The 1733 Spanish Plate or Plata(silver) fleet was part of the system used to convey riches from the new world across the Atlantic to Spain. The money and goods were used by Spain to trade with others in Europe and the rest of the Old World. Using the ocean currents to their advantage to get across the ocean, for over 200 years Spain and others made roughly annual round trips soon after Columbus discovered the New World in 1492.
In 1733, a fleet of about 20 ships left Havana, Cuba for Spain. Sensing an approaching hurricane, the order was given to return to the safety of Havana’s harbor. However, before they could make the trip back of less than 200 miles, the hurricane blew the fleet into the shallow waters of the Keys near Islamorada. The ships grounded in mid July 1733, scattered in approximately 50 miles from Key Largo to Marathon. Most were disabled, a few were re-floated and returned to Havana, and one was able to continue on it’s journey.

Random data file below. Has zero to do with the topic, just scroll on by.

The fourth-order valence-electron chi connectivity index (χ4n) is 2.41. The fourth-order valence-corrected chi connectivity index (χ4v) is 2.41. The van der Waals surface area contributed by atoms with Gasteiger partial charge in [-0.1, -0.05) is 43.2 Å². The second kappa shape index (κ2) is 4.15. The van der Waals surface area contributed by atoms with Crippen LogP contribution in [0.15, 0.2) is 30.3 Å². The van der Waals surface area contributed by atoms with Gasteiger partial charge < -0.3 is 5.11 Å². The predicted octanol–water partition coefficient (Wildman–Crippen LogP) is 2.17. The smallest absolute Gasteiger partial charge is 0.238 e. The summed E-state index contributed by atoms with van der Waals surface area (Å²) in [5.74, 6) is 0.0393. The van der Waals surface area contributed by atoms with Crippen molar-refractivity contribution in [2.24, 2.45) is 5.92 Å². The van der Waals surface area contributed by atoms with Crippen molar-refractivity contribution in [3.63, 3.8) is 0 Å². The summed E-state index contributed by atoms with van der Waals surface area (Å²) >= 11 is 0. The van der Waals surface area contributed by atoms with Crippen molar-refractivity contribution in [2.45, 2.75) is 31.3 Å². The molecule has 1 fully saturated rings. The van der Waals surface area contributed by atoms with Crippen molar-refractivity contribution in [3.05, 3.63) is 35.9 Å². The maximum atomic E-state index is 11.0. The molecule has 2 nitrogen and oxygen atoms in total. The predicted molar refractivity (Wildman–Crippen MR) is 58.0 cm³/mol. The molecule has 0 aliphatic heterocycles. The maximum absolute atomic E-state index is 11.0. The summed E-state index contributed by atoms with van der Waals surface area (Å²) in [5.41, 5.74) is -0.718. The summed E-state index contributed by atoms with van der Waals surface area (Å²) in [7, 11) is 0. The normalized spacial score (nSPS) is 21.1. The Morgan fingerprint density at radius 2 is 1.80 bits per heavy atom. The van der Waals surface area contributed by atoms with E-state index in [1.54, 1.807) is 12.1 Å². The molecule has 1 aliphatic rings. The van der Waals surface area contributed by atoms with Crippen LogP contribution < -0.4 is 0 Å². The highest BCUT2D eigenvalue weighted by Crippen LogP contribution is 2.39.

The Spaniards were very good at recovery, soon ships arrived from Havana to salvage the treasures. First on the list was the gold and silver, as well as other precious items. Some cargo was salvageable, and it took a lot of effort for this and it took years to complete. Forts were build nearby to protect the wrecks. Salvers typically recovered more than what was listed on the manifests, as smugglers did not want to pay taxes.
Afterward, the ships were left to the elements until the 1930’s when fishermen showed a wreck to a commercial diver, Art McKee. Recreational diving was non-existent at that time. There were no SCUBA tanks or easy ways to stay underwater. Diving involved large suites and hard hats with hoses leading to the surface, where the topside crew was responsible for pumping air to the diver.